Hillary Clinton aimed to capitalize on tumult within the campaign of rival Donald Trump on Tuesday, hunting for votes in the Philadelphia suburbs with a message directed at working mothers and college-educated women.
Joined by daughter Chelsea Clinton and actress Elizabeth Banks at an event billed as a "family town hall," the Democratic presidential nominee outlined ways she would curb gun violence that has spilled out across the nation and provide paid family leave and sick days for struggling working mothers.
"It should not be so hard to be a young parent. And it should not be so hard on the other end of the age spectrum to take care of your loved one," Clinton said in a question-and-answer session with supporters, making the case to female voters who have periodically backed Republicans in past presidential races.
Trump, meanwhile, sought to shore up support in Arizona after finding himself on the defensive after revelations that his massive financial losses could have allowed him to avoid paying federal income taxes for years. He was also grappling with new allegations of boorish treatment of women and criticism of his comments about veterans' health.
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The issues were certain to take the spotlight Tuesday night at the first vice presidential debate between Republican nominee Indiana Gov. Mike Pence and Democratic nominee Virginia Sen. Tim Kaine.
Trump has not said whether he has paid federal income taxes in recent years and has refused to release his tax returns. On the stump Monday night, he told supporters he used taxes law "brilliantly" to his benefit, but pointed to "unfairness" in the system.
"But I'm working for you now. I'm not working for Trump," he said at a rally in Colorado, part of a Western campaign swing due to take him to Prescott Valley, Arizona, later in the day.
Trump's tax reform proposals do not call for changing the provision that would have allowed him to avoid paying taxes.
There were signs Trump's troubles were trickling down to other Republicans on the ballot.
New Hampshire Sen. Kelly Ayotte, a Republican running for re-election, stumbled on Monday night when she was asked whether she considers her party's nominee to be a role model for children. Ayotte, who is in a close race with Democratic Gov. Maggie Hassan, initially answered "absolutely," but then backtracked in a statement afterward saying she had changed her mind.
"I misspoke tonight," the statement said. "While I would hope all of our children would aspire to be president, neither Donald Trump nor Hillary Clinton have set a good example, and I wouldn't hold up either of them as role models for my kids."
Ayotte's trouble answering the question underscores Trump's trouble with independent, moderate and college-educated women who are turned off Trump.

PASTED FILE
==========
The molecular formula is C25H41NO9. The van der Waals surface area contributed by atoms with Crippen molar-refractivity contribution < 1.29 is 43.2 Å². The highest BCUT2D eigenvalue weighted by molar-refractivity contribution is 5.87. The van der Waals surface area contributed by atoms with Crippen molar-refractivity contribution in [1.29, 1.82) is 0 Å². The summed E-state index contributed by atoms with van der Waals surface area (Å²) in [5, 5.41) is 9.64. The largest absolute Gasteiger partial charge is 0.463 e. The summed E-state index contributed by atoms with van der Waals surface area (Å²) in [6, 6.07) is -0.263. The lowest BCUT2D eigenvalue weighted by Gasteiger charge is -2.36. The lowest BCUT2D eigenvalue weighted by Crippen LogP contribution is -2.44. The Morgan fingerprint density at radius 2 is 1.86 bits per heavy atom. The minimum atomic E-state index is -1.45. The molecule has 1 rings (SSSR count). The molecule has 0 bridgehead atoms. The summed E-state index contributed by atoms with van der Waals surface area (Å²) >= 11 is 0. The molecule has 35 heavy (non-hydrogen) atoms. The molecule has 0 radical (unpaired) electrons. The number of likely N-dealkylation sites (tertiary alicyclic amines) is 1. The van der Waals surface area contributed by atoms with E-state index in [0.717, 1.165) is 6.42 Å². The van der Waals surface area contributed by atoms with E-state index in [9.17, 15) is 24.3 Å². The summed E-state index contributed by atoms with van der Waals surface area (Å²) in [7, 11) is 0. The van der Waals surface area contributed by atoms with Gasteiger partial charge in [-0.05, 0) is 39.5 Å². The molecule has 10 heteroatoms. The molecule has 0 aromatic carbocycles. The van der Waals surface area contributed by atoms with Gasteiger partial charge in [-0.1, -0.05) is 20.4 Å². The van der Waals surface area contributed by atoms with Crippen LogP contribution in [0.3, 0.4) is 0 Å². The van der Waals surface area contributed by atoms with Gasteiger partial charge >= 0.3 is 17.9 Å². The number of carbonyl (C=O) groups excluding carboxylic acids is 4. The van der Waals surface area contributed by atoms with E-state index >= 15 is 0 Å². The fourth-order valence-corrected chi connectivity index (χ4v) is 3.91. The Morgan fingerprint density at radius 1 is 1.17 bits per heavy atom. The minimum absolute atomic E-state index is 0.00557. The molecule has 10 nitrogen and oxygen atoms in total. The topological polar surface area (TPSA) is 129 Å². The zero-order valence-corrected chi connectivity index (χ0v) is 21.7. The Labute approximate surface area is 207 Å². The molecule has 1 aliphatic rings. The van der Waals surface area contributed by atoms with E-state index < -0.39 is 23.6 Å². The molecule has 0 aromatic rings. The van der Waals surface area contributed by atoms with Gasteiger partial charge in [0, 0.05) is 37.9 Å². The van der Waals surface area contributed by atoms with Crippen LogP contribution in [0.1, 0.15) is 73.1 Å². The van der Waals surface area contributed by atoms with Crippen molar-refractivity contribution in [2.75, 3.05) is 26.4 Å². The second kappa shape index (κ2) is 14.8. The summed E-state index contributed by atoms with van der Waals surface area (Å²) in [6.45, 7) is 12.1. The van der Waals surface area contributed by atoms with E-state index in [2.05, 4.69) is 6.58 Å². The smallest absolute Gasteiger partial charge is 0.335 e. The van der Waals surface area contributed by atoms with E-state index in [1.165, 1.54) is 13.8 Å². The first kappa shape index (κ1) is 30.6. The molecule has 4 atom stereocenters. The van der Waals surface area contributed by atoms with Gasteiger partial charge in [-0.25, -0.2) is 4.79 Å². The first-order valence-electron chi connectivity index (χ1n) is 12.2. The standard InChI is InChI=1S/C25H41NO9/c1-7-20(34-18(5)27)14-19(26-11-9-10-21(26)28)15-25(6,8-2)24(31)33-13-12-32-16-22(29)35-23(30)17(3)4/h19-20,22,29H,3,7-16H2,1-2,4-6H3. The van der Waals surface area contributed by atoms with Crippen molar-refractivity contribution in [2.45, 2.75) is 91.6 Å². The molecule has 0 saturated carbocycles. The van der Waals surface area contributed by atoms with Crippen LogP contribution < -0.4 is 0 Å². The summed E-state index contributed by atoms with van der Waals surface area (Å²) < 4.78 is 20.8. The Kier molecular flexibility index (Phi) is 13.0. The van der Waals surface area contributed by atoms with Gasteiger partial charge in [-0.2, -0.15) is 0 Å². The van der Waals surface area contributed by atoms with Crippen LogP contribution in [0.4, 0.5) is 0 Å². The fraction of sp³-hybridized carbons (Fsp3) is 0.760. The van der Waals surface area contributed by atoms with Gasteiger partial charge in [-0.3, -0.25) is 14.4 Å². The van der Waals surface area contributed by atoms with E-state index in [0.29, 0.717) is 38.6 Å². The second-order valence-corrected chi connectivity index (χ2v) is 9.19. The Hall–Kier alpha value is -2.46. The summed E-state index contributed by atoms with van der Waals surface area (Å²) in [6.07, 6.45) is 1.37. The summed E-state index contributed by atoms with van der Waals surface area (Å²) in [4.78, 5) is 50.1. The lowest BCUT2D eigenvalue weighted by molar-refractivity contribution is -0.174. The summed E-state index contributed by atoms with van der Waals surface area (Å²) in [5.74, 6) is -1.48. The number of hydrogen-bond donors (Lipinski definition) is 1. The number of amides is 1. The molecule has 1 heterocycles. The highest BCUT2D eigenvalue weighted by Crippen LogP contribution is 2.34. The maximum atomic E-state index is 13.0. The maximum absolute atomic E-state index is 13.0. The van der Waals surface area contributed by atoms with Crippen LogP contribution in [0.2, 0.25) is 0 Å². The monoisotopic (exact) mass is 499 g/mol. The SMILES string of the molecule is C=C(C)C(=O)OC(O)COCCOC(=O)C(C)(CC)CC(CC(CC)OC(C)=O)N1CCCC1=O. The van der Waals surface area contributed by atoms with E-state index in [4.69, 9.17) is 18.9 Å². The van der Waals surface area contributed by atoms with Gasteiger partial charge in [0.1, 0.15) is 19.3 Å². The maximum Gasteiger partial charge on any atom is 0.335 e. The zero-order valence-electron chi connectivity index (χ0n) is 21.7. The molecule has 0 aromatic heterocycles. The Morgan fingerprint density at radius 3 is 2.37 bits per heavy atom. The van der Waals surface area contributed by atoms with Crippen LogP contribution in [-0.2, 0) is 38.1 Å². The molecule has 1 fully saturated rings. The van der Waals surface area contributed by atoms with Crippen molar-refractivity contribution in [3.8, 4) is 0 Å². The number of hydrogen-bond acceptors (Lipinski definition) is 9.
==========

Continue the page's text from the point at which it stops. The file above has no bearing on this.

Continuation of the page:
Those were precisely the type of voters Clinton was seeking to connect with in suburban Philadelphia's Delaware County, where President Barack Obama earned 60 percent of the vote in both the 2008 and 2012 election but has often served as a swing area in the battleground state.
When one young woman asked Clinton about the issue of body image for girls and Trump's views on women, Clinton noted that her opponent "insulted Miss Universe. I mean how do you get more acclaimed than that? But it wasn't good enough." She added, "we need to laugh at it. We need to refute it. We need to ignore it. We need to stand up to it."
Chelsea Clinton, the mother of two young children and a top surrogate for elusive young voters who have yet to fully embrace the Democrat, said her mother was committed to helping families. "I wish that people really understood that stronger together, that putting families and children first, isn't rhetorical for my mom," she said.
Clinton was also campaigning later in the day in Harrisburg.
Trump faced new questions over his treatment of women Monday as former cast and crew members from the reality TV show "The Apprentice" described for the first time his treatment of women on the set. Show insiders told The Associated Press that Trump rated female contestants by the size of their breasts and talked about which ones he'd like to have sex with.
The campaign issued a broad denial, calling the claims "totally false."
Trump was also taking heat over remarks suggesting that soldiers who suffer from mental health issues might not be as strong as those who don't.
"When you talk about the mental health problems — when people come back from war and combat, and they see things that maybe a lot of the folks in this room have seen many times over, and you're strong and you can handle it. But a lot of people can't handle it," Trump told a veterans group Monday.
Trump made the comments as he discussed his commitment to improving mental health services for veterans.
Vice President Joe Biden, whose late son was in the national guard and served in Iraq, called Trump "out of touch."
In an interview that aired Tuesday on CNN, the vice president also said Trump is "not a bad man." But he added: "His ignorance is profound, so profound."
Trump's campaign said Monday the comment was being misconstrued.